Are the Ratings Agencies Abandoning Fiscal Austerity?
So the ratings agencies have finally followed through on the big threat and downgraded a number of the eurozone’s credit ratings, including France and Austria, both of which have now lost their coveted Triple AAA status. Italy, Portugal and Spain were downgraded a further two notches.
What does this mean and why does it matter?
Investors (often badly informed) use ratings agencies like Fitch, Moody’s and S&P as an indicator of default risk of a country. Countries that receive lower credit ratings are at a disadvantage when they sell bonds because buyers will not pay as much for bonds from a country perceived to be at risk. In effect, ratings agencies are able to bully countries into adopting policies that are friendly to the ratings agencies’ investors. A compliant government often reacts like Pavlov’s dog to the threat or implementation of a downgrade, putting aside the interests of its citizens and starting to introduce discretionary contractions in its net spending, which it does by either raising taxes or cutting spending.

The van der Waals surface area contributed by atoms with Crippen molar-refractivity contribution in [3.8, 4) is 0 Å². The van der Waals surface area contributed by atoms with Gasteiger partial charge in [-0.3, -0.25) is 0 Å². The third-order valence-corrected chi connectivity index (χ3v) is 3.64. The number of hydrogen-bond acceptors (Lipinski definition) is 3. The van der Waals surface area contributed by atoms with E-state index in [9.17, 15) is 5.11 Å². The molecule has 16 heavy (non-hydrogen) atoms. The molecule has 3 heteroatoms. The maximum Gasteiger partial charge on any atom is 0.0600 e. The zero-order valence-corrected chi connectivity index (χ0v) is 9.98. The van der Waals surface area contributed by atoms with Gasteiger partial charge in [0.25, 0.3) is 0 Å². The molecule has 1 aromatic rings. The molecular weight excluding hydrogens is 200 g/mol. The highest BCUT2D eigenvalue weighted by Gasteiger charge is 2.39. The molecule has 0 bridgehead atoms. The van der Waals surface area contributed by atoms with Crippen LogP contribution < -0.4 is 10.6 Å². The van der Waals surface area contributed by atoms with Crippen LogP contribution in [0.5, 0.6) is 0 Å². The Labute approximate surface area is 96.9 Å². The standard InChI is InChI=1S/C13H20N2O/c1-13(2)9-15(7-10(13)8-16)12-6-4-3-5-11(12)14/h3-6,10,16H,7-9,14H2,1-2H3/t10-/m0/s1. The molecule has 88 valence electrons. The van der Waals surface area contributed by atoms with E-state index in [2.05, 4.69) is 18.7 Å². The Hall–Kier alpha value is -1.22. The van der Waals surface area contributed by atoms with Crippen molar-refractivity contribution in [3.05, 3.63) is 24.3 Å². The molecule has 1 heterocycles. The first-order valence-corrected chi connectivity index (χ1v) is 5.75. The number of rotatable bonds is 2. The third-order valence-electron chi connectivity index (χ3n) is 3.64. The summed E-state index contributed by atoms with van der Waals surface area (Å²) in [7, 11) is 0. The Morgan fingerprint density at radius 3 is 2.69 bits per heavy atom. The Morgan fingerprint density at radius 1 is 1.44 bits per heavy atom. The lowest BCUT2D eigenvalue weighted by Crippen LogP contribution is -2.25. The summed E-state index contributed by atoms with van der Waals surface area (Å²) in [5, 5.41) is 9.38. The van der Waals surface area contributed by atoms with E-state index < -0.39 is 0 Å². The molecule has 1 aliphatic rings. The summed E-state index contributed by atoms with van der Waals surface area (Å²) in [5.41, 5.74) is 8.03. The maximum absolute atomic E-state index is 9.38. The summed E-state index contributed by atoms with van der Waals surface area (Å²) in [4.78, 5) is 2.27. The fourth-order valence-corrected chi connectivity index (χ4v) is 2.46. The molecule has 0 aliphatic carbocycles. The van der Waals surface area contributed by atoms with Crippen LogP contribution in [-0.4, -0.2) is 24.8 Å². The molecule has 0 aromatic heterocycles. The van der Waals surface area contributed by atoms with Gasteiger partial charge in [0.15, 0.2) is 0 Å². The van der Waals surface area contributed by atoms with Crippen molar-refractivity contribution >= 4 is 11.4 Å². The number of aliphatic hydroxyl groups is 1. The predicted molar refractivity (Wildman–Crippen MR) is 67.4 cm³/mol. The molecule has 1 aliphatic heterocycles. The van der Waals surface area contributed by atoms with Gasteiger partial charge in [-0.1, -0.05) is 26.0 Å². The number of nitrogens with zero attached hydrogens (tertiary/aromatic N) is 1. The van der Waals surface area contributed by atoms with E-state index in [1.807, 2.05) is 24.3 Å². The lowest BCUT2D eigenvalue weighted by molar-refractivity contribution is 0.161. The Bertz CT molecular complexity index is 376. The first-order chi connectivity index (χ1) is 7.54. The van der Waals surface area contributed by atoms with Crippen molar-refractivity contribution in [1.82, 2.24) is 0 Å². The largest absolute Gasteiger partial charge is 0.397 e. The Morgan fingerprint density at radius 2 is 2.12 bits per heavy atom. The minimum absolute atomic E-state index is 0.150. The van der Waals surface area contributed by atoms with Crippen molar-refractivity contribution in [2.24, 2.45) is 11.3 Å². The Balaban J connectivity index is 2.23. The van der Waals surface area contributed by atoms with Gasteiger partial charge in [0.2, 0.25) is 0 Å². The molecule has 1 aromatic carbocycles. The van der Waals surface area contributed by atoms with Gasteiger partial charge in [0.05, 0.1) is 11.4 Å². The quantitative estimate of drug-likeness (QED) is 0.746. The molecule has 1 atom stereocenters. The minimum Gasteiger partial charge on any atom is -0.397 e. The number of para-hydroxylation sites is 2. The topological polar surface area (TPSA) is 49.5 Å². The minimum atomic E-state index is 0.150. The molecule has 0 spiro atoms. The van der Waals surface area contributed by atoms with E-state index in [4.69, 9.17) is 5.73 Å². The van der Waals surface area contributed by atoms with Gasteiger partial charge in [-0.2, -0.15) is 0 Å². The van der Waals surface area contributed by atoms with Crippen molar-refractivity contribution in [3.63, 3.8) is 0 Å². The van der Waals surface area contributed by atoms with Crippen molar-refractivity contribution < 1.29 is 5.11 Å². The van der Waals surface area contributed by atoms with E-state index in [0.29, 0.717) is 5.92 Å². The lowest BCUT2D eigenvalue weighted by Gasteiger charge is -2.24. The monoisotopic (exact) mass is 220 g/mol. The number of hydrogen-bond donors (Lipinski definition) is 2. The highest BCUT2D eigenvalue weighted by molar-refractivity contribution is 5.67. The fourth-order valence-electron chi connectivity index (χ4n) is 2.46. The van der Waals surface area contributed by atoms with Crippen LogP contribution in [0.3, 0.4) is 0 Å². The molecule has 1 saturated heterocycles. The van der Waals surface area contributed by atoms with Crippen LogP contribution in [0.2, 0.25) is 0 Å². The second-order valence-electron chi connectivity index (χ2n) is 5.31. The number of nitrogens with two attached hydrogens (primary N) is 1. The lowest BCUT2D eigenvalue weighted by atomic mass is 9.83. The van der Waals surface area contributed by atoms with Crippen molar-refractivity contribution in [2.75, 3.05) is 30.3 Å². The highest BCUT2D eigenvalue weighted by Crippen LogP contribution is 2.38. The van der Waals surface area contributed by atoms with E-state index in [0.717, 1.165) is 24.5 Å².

The Eurozone’s Financial House of Cards
My take is that the ratings downgrade causes a vicious cycle in which countries will end up adopting policies that will put their economies even more at risk than they were already. The reason for this is that in Europe, you’ve got a flawed financial structure that can’t be fixed by austerity measures because it is incapable of dealing with huge external shocks to the demand for goods and services on the part of consumers.
Eurozone countries have faced two types of problems by entering the euro regime that have made them unstable.
First, they have given up their monetary sovereignty by giving up their national currencies and adopting a supranational one. By divorcing the fiscal authority (that which governs a country’s public treasury) from the monetary authority (that which governs the supply of money) member countries have relinquished their public sector’s capacity to provide high levels of employment and output because they are restricted in what they can spend and how they can introduce stimulation in the form of jobs programs or infrastructure projects.